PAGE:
I’m just back from the senior dinner in honor of the majors in Art History, Studio Art, and Architectural Studies. This year’s student show was especially strong in studio. I bought 2 things for the first time – pictures and rationale to follow.
Congratulations to the Classes of 2013!
Last Friday was the first day of warm. It’s still spring, it’s not summer yet – but it was warm enough to walk on the shady side of Main Street on my way home! I was reminded because this morning my apartment seems a little warm at 71, a temperature I would have longed for at coffee-time in February. So I opened a window to let some cooler air in. Aren’t people funny?
Professor Mead nails it.
Governor Cuomo is mining New York’s state budget to fund a nearly $140 million ad campaign to attract business to the Empire state. The ad campaign—entitled “New York State Open for Business”—has been funded by siphoning tens of millions of dollars from the state’s Power Authority and Energy Research and Development Authority, and another $40 million from the federal aid package the state received to help rebuild after Hurricane Sandy.
Taking money from real things to pay for advertising? Not good.
I didn’t get a lot accomplished this weekend – but I’m on sabbatical, damn it!
Today I did get 2 light bulbs changed and a set of miniblinds back up in the kitchen window. They fell into my arms sometime this winter when I was trying to adjust them and I really preferred the kitchen flooded with light, so I put them in the closet. The weather is already warm enough that the sunlight partly cooked a bunch of bananas as they sat on the kitchen counter, so I picked up a new bracket today and got them back up.
Since I have 12 foot ceilings and live alone I always put in a safety call to a neighbor. If I don’t call her back by a certain time she’s supposed to come check on me. This was a successful outing for the ladder – I was able to call her back with 10 minutes to spell.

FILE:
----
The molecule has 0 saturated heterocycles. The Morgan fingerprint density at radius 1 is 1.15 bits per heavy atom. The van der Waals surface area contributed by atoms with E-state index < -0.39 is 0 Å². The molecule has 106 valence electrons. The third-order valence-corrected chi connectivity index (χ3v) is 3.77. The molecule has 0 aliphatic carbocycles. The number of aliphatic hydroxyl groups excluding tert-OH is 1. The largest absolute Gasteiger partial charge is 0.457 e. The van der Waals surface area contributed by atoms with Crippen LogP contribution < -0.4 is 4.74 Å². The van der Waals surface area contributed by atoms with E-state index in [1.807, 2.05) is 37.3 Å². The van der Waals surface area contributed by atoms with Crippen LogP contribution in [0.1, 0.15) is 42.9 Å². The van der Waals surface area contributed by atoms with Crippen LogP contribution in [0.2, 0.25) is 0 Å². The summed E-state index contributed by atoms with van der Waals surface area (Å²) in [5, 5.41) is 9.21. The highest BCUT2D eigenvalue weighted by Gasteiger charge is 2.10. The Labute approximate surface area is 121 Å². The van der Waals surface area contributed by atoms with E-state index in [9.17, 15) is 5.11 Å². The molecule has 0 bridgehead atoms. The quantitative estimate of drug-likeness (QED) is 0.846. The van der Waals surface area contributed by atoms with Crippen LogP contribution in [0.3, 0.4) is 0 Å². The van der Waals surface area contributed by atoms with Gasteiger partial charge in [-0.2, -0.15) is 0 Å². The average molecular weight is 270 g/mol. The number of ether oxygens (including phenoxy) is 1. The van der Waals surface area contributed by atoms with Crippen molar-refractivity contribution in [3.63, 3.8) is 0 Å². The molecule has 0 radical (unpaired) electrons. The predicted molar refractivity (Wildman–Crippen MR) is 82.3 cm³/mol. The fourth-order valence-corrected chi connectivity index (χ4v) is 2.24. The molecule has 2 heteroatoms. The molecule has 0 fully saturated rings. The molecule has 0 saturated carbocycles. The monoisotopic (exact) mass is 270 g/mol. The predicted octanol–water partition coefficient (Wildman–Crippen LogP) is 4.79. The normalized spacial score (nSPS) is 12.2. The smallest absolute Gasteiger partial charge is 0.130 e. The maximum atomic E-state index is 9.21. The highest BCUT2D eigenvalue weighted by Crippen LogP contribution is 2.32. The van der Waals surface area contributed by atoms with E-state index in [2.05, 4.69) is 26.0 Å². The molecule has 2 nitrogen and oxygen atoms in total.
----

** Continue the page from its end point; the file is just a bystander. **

Read and see how you can track malaria in Africa, or:
A powerful demonstration of how useful data from cheap phones can be came after the January 2010 earthquake in Haiti, which killed more than 200,000 people. Researchers at Sweden’s Karolinska Institute obtained data from Digicel, Haiti’s largest mobile carrier. They mined the daily movement data from two million phones—from 42 days before the earthquake to 158 days after—and concluded that 630,000 people who had been in Port-au-Prince on the day of the earthquake had left the city within three weeks. They also demonstrated that they could do such calculations in close to real time. They showed—within 12 hours of receiving the data—how many people had fled an area affected by a cholera outbreak, and where they went.
via Professor Reynolds.
When you can’t fit the first bottle of limoncello of the summer in there.
My department searched two positions this year – for a tenure track assistant professor of Architectural Studies and for a one-year replacement faculty member in New Media/Video. The first position has been offered and accepted and the second position – well, I hope the committee decided this afternoon on their recommendation!
Once again, I’m glad not to be chair any more!
This seems like a really interesting experiment!
Q: In Light Without Fire, you draw comparisons between Zaytuna — which aspires to combine intensive study of Arabic and the Koran with a liberal arts curriculum loosely based on the Great Books — and other, mostly Christian, religious colleges. Does Zaytuna aim to eventually model itself after evangelical colleges, most of which aim to educate those who share the faith of the colleges’ leaders? Or does it plan to follow the path of some Roman Catholic colleges, which consider their faith a key part of their identity but enroll many non-Catholic students? In other words, would Zaytuna rather be the Georgetown University or the Wheaton College of Islam?